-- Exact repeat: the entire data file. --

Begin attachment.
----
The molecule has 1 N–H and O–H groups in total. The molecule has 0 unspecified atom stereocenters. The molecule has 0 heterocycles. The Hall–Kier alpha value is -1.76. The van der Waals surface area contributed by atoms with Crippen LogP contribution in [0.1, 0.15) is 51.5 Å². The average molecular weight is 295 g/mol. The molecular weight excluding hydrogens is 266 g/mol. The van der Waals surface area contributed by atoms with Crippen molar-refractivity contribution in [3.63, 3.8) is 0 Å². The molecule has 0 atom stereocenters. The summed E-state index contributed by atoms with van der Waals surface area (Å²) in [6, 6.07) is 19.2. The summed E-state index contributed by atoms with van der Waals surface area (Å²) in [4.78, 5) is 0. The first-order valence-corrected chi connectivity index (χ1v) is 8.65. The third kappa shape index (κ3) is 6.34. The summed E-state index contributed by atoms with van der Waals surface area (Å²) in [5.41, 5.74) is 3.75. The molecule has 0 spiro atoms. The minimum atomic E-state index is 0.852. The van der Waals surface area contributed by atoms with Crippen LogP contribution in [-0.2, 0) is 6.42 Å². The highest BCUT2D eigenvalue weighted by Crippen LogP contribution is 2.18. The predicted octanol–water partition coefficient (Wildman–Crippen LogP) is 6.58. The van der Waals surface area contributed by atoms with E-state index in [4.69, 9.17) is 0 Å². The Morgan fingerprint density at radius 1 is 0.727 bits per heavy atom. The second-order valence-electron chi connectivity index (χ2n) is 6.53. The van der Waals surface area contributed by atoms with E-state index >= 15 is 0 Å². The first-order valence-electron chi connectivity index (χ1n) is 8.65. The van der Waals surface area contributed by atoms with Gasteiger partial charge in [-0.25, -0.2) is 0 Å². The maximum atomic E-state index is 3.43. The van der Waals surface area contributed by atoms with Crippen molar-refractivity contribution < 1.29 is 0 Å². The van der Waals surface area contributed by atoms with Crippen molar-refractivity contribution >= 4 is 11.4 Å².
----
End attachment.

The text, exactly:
The molecule has 1 N–H and O–H groups in total. The molecule has 0 unspecified atom stereocenters. The molecule has 0 heterocycles. The Hall–Kier alpha value is -1.76. The van der Waals surface area contributed by atoms with Crippen LogP contribution in [0.1, 0.15) is 51.5 Å². The average molecular weight is 295 g/mol. The molecular weight excluding hydrogens is 266 g/mol. The van der Waals surface area contributed by atoms with Crippen molar-refractivity contribution in [3.63, 3.8) is 0 Å². The molecule has 0 atom stereocenters. The summed E-state index contributed by atoms with van der Waals surface area (Å²) in [6, 6.07) is 19.2. The summed E-state index contributed by atoms with van der Waals surface area (Å²) in [4.78, 5) is 0. The first-order valence-corrected chi connectivity index (χ1v) is 8.65. The third kappa shape index (κ3) is 6.34. The summed E-state index contributed by atoms with van der Waals surface area (Å²) in [5.41, 5.74) is 3.75. The molecule has 0 spiro atoms. The minimum atomic E-state index is 0.852. The van der Waals surface area contributed by atoms with Crippen LogP contribution in [-0.2, 0) is 6.42 Å². The highest BCUT2D eigenvalue weighted by Crippen LogP contribution is 2.18. The predicted octanol–water partition coefficient (Wildman–Crippen LogP) is 6.58. The van der Waals surface area contributed by atoms with E-state index in [4.69, 9.17) is 0 Å². The Morgan fingerprint density at radius 1 is 0.727 bits per heavy atom. The second-order valence-electron chi connectivity index (χ2n) is 6.53. The van der Waals surface area contributed by atoms with E-state index >= 15 is 0 Å². The first-order valence-electron chi connectivity index (χ1n) is 8.65. The van der Waals surface area contributed by atoms with Gasteiger partial charge in [-0.25, -0.2) is 0 Å². The maximum atomic E-state index is 3.43. The van der Waals surface area contributed by atoms with Crippen molar-refractivity contribution < 1.29 is 0 Å². The van der Waals surface area contributed by atoms with Crippen molar-refractivity contribution >= 4 is 11.4 Å².